A reimagining of ‘Sleeping Beauty’ set amongst the passions and tragedies of the Pre-Raphaelite circle of artists and poets.
The Pre-Raphaelites were determined to liberate art and love from the shackles of convention.
Ned Burne-Jones had never had a painting lesson and his family wanted him to be a parson. Only young Georgie Macdonald – the daughter of a Methodist minister – understood. She put aside her own dreams to support him, only to be confronted by many years of gossip and scandal.
Dante Gabriel Rossetti was smitten with his favourite model, Lizzie Siddal. She wanted to be an artist herself, but was seduced by the irresistible lure of laudanum.
William Morris fell head-over-heels for a ‘stunner’ from the slums, Janey Burden. Discovered by Ned, married to William, she embarked on a passionate affair with Gabriel that led inexorably to tragedy.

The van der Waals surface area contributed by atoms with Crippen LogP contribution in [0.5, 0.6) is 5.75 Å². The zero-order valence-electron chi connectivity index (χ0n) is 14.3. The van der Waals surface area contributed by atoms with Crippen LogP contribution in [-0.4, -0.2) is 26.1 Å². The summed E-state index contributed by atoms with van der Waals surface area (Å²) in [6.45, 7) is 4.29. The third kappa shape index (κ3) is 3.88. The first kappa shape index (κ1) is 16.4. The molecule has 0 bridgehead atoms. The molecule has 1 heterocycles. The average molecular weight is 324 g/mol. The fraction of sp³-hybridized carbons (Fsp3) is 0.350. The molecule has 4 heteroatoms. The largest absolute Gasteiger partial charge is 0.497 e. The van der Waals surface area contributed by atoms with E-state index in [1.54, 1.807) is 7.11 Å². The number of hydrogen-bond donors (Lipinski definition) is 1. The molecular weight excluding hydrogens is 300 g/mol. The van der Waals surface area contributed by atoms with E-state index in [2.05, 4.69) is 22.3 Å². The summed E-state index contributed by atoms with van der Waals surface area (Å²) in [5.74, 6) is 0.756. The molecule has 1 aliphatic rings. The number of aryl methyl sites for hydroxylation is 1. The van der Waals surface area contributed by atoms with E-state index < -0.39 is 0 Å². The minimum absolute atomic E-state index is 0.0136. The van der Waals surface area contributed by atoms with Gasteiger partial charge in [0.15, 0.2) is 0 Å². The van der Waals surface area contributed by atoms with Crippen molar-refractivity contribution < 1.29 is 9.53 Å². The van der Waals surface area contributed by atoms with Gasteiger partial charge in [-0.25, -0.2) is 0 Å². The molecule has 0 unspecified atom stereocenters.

Margot Burne-Jones had become her father’s muse. He painted her as Briar Rose, the focus of his most renowned series of paintings, based on the fairy-tale that haunted him all his life. Yet Margot longed to be awakened to love.
Bringing to life the dramatic true story of love, obsession and heartbreak that lies behind the Victorian era’s most famous paintings, Beauty in Thorns is the story of awakenings of all kinds.
“A vibrant historical novel that reimagines the lives of women who inspired Pre-Raphaelite artists. The Pre-Raphaelite circle embraced free love and unconventional beauty, and Forsyth delves into the passions and travails, aspirations and tragedies of women intimate with artists such as Edward Burne-Jones, William Morris and Dante Gabriel Rossetti. Beauty in Thorns does for the Pre-Raphaelite muses what Tracy Chevalier's Girl With A Pearl Earring did for Vermeer's; if you're a fan of the genre, you'll love it.”